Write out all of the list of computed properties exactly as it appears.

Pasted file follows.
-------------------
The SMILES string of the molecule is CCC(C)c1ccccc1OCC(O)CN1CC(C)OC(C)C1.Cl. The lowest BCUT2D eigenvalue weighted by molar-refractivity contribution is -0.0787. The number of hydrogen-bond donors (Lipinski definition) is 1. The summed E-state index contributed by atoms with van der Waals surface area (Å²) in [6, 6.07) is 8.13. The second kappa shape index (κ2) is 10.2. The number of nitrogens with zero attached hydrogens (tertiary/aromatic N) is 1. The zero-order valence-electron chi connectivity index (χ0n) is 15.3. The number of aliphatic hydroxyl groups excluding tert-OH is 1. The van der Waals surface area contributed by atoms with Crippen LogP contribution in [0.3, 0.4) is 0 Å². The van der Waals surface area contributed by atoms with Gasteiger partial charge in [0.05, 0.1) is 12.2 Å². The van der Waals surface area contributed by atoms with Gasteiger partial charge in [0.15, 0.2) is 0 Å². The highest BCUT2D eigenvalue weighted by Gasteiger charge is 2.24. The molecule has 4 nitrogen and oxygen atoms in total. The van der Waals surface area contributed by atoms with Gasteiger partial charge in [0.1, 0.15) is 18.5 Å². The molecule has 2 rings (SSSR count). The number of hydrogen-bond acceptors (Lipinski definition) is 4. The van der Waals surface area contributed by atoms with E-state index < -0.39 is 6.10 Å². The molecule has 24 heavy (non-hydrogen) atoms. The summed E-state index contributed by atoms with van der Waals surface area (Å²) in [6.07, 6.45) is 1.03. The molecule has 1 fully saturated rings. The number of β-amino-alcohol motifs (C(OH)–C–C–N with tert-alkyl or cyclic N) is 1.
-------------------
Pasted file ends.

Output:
The SMILES string of the molecule is CCC(C)c1ccccc1OCC(O)CN1CC(C)OC(C)C1.Cl. The lowest BCUT2D eigenvalue weighted by molar-refractivity contribution is -0.0787. The number of hydrogen-bond donors (Lipinski definition) is 1. The summed E-state index contributed by atoms with van der Waals surface area (Å²) in [6, 6.07) is 8.13. The second kappa shape index (κ2) is 10.2. The number of nitrogens with zero attached hydrogens (tertiary/aromatic N) is 1. The zero-order valence-electron chi connectivity index (χ0n) is 15.3. The number of aliphatic hydroxyl groups excluding tert-OH is 1. The van der Waals surface area contributed by atoms with Crippen LogP contribution in [0.3, 0.4) is 0 Å². The van der Waals surface area contributed by atoms with Gasteiger partial charge in [0.05, 0.1) is 12.2 Å². The van der Waals surface area contributed by atoms with Gasteiger partial charge in [0.15, 0.2) is 0 Å². The highest BCUT2D eigenvalue weighted by Gasteiger charge is 2.24. The molecule has 4 nitrogen and oxygen atoms in total. The van der Waals surface area contributed by atoms with Gasteiger partial charge in [0.1, 0.15) is 18.5 Å². The molecule has 2 rings (SSSR count). The number of hydrogen-bond acceptors (Lipinski definition) is 4. The van der Waals surface area contributed by atoms with E-state index < -0.39 is 6.10 Å². The molecule has 24 heavy (non-hydrogen) atoms. The summed E-state index contributed by atoms with van der Waals surface area (Å²) in [6.07, 6.45) is 1.03. The molecule has 1 fully saturated rings. The number of β-amino-alcohol motifs (C(OH)–C–C–N with tert-alkyl or cyclic N) is 1.